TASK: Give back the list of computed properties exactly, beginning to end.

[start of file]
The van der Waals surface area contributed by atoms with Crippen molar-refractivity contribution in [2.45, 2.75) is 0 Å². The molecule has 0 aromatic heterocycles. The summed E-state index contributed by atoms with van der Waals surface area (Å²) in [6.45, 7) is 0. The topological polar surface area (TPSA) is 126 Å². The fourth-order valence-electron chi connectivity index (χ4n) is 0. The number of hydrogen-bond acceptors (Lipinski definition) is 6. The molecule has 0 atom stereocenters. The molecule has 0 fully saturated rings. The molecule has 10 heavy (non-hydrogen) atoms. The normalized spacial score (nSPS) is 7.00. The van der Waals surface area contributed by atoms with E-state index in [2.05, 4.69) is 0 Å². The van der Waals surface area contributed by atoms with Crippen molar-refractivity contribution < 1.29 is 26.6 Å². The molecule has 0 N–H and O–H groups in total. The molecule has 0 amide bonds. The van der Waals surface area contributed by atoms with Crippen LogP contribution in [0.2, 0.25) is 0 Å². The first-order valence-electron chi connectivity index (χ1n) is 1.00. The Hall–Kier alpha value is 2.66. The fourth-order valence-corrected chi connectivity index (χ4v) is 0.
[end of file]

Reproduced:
The van der Waals surface area contributed by atoms with Crippen molar-refractivity contribution in [2.45, 2.75) is 0 Å². The molecule has 0 aromatic heterocycles. The summed E-state index contributed by atoms with van der Waals surface area (Å²) in [6.45, 7) is 0. The topological polar surface area (TPSA) is 126 Å². The fourth-order valence-electron chi connectivity index (χ4n) is 0. The number of hydrogen-bond acceptors (Lipinski definition) is 6. The molecule has 0 atom stereocenters. The molecule has 0 fully saturated rings. The molecule has 10 heavy (non-hydrogen) atoms. The normalized spacial score (nSPS) is 7.00. The van der Waals surface area contributed by atoms with E-state index in [2.05, 4.69) is 0 Å². The van der Waals surface area contributed by atoms with Crippen molar-refractivity contribution < 1.29 is 26.6 Å². The molecule has 0 N–H and O–H groups in total. The molecule has 0 amide bonds. The van der Waals surface area contributed by atoms with Crippen LogP contribution in [0.2, 0.25) is 0 Å². The first-order valence-electron chi connectivity index (χ1n) is 1.00. The Hall–Kier alpha value is 2.66. The fourth-order valence-corrected chi connectivity index (χ4v) is 0.